Evernote. Drop.io. Dropbox. Remember the Milk. Delicious. Diigo. Jog the Web. Heard of one or more of these? I’m guessing you have. Does anyone else have an almost obsession to use (or at least try) all these great web-apps? I do! Hello my name is Kyle and I have a web-app addiction!
However, it begs the question: Can one have too many tools in their “web” utility belt? I feel like there’s too many good ones but I want to try them all. Sure, I use some way more than others. There are some that don’t even make it past the initial sign-up process for me. There are 3 things I hope to identify as quickly as possible when I learn about a new tool:
1. A clearly defined purpose – What does it do?
2. Is it user-friendly?
3. Does it show educational use? (see my last post on the 3Cs)
Web-based tools that help me be more productive in my personal and professional life are really appealing. Should we as teachers and lifelong learners try to keep ourselves “in the know” as best we can about these tools? Do you rely on your PLN to try to keep up as best as you can? Do you share these tools with your students?
I welcome your comments as always. Thank you for reading.
I recently came across three document collaboration/publishing tools that I want to share. Both of these tools would be great for students to use inside and outside of the classroom. I think these tools represent what I refer to as the 3C’s of digital literacy: Communicative, Collaborative, and Creative.
EtherPad markets themselves as the “only web-based word processor that allows people to work together in really real-time.” I was introduced to EtherPad by David Jakes (@djakes) at the METC 2010 Conference. What I think is a great feature about EtherPad is that there is no sign-up required by the teacher or students. A public pad is created and students can start a collaborative writing project instantly. The pad has an exclusive link to be shared right away. An EtherPad document is limited to a maximum of 17 users, so if you have more than 17 students you might want to divide students up into groups to work on their documents. What I like it that each user can be easily identified by name and also by a specific text color. Multiple document types can be imported directly into EtherPad and the document can be exported in multiple formats. Be sure and check out the Saved Revisions and the Time Slider to see the evolution of the document and student participation levels.
Import/Export Options, Saved Revisions, and the Time Slider
CrocoDoc is a little different from EtherPad in a couple of ways. First, documents cannot be created directly from within the web app. They have to be imported from the computer or on the web somewhere else on the web. Second, not only can you collaborate and edit PDFs and Word documents, but CrocoDoc will also take PowerPoint presentations. The markup tools used are stickie notes, a highlighter, strikeout text, and add additional text. Specific pages can be shared via an exclusive link. Those you share the link with can not only view but also edit by default. A pro account is required ($36 per year) for added security features and support. Be sure to check out their demo document to get a feel for the interface before signing up.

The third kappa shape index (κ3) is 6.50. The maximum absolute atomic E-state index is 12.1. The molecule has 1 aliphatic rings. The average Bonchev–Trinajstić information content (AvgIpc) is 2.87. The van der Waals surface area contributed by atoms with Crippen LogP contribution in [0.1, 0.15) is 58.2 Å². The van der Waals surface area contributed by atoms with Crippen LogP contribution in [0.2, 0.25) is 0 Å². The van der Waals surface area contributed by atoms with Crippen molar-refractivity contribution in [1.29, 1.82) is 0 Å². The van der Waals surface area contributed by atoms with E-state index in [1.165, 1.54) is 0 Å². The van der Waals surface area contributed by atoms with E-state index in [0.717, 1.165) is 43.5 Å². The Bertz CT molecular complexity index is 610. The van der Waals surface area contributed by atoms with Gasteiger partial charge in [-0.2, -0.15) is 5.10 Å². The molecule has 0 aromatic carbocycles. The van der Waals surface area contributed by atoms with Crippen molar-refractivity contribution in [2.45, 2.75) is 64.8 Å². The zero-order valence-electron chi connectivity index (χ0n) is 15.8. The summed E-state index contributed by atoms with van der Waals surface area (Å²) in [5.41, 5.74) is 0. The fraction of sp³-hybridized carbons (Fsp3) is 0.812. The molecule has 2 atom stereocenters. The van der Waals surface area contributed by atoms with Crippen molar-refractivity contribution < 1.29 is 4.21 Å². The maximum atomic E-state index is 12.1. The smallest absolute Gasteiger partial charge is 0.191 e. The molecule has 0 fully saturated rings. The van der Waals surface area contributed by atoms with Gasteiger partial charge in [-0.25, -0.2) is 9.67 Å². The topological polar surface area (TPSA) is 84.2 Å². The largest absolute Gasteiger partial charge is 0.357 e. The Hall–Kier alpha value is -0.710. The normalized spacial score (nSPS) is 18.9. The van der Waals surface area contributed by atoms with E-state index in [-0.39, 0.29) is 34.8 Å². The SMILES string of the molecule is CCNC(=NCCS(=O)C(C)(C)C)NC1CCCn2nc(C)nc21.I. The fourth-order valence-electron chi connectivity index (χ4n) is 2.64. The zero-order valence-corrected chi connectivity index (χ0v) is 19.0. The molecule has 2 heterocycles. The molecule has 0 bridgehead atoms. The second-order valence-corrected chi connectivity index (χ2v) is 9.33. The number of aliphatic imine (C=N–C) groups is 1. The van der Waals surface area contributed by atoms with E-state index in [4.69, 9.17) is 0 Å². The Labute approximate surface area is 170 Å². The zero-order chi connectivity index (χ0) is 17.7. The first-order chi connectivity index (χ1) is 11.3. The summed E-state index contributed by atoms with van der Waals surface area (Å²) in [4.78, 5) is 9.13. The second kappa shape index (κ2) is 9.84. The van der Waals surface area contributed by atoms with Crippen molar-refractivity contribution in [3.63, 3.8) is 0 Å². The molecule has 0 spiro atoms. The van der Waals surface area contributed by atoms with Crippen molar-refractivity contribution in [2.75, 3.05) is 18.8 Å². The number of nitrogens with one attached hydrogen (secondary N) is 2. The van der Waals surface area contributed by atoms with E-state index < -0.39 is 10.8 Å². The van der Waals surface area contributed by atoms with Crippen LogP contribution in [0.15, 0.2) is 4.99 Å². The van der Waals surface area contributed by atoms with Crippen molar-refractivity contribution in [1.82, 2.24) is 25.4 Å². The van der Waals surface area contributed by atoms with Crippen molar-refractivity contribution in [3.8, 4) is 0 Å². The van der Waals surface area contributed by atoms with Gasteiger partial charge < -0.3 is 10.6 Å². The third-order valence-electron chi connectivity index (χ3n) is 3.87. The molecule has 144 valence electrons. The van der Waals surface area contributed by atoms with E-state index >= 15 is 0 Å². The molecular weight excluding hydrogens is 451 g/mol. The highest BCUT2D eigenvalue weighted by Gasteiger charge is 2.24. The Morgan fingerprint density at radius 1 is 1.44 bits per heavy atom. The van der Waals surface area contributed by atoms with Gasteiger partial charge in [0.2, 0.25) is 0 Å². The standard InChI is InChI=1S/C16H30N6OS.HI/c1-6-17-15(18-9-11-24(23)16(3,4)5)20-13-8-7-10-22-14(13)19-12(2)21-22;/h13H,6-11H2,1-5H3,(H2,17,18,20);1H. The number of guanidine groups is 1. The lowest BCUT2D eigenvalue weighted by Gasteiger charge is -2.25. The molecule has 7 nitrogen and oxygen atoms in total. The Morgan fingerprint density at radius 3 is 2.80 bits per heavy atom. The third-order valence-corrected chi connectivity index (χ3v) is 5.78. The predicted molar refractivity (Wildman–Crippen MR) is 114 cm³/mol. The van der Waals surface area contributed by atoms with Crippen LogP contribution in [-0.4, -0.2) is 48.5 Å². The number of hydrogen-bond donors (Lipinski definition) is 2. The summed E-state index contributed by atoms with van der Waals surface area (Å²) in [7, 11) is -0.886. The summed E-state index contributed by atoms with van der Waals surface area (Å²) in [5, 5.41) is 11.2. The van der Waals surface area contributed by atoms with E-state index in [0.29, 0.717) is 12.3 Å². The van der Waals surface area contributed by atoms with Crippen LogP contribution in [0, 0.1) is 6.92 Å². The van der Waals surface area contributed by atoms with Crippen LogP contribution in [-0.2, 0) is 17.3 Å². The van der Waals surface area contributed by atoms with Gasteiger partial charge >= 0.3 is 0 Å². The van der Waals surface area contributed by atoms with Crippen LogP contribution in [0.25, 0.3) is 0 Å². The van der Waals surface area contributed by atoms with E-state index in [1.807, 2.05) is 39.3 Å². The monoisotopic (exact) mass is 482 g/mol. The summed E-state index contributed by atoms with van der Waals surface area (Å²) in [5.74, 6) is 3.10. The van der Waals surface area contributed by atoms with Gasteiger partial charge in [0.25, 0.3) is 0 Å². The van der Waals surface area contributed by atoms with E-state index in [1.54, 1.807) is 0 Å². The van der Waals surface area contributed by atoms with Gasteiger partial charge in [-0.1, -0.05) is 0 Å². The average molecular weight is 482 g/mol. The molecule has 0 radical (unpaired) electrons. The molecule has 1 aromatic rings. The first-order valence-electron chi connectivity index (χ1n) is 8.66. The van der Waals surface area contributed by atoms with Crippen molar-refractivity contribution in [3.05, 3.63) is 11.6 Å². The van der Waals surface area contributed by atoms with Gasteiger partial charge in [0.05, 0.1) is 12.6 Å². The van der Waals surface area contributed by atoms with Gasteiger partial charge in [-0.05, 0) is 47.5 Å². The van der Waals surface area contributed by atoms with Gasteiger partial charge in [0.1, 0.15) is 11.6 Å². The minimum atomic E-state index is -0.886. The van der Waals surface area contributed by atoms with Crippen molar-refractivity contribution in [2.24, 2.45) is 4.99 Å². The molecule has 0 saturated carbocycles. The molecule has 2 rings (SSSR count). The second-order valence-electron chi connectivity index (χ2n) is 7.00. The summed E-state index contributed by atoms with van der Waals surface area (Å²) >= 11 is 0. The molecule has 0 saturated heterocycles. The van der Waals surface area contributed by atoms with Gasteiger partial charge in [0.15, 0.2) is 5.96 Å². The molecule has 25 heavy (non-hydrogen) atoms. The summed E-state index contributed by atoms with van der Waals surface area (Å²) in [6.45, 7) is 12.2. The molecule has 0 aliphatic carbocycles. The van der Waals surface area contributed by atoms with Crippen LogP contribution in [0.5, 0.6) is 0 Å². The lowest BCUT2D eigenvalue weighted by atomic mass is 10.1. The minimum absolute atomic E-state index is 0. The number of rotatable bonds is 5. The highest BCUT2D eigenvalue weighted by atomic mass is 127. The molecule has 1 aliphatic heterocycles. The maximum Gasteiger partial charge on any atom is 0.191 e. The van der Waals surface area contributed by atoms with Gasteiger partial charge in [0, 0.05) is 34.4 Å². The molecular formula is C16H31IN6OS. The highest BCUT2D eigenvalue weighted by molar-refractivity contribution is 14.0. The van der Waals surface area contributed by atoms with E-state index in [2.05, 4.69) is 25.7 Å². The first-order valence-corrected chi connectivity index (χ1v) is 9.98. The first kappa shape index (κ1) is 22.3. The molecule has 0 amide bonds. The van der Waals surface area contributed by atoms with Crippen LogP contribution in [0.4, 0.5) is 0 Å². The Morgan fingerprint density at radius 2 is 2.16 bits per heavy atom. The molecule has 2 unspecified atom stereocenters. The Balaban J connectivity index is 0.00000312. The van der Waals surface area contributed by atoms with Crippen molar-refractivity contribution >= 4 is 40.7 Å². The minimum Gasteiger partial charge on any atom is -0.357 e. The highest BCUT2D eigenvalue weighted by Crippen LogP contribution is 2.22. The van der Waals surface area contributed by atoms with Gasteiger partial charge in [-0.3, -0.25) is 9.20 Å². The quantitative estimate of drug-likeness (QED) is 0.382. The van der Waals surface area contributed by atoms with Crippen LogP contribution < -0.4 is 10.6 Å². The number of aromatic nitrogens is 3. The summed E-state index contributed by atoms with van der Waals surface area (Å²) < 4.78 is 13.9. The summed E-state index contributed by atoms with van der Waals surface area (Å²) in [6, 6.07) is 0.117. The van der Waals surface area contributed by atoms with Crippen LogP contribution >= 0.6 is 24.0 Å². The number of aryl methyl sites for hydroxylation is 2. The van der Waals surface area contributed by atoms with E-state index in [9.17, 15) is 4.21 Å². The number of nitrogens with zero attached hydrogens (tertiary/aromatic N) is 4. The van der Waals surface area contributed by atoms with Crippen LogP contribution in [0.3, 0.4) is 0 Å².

A great document publishing web app
Issuu is a great document publishing application that gives a classy, professional look to existing documents. It gives your documents a “magazine” style look as you flip through your document’s pages. Your Issuu document is also very easy to share by email or by embedding it into your blog, wiki, or learning management system. A member of my PLN, Kelly Tenkely, used Issuu to publish a great guide to using Pages ’09 for Mac. Be sure to check it out so you can see what an Issuu document looks like.
It is my hope you find at least one of these resources beneficial to you and your students. I welcome your comments.
It wasn’t up until recently that I discovered many great resources available on YouTube for K-12 education. YouTube was blocked in my district, then it was unblocked, and now it’s blocked again. It’s not my intent in this post to determine whether or not YouTube should be blocked. If you’d like to comment to that via this post you’re more than welcome to. I wanted to share a couple of the really good ones and some YouTube tools. I hope you find them beneficial.
If you have any others to share please feel free.
A great new resource (well it’s new to me)
The Khan Academy
I came across this resource literally hours before I wrote this post. If this resource isn’t a great example of YouTube’s impact on K-12 education I don’t know what is. It’s over 1000 video tutorials created by Salman Khan on everything from basic math to biology to personal finance. Be sure and check it out. He also has a YouTube channel to subscribe to as well.
Here’s Sal’s video on the parts of a cell –
If you’re looking for a great literacy resource for the primary grades be sure to check out the Hooked on Phonics channel.
Some cool YouTube Tools
Dirpy – YouTube to mp3 converter
TubeChop – Chop any section from a YouTube video and share it
SafeShare.TV – Crop videos and also remove offensive or distracting content from around them before sharing
SyncTube – watch videos with friends in real-time..paste in the link and create a room
KeepVid – easy tool for downloading YouTube videos….great if YouTube is blocked in your district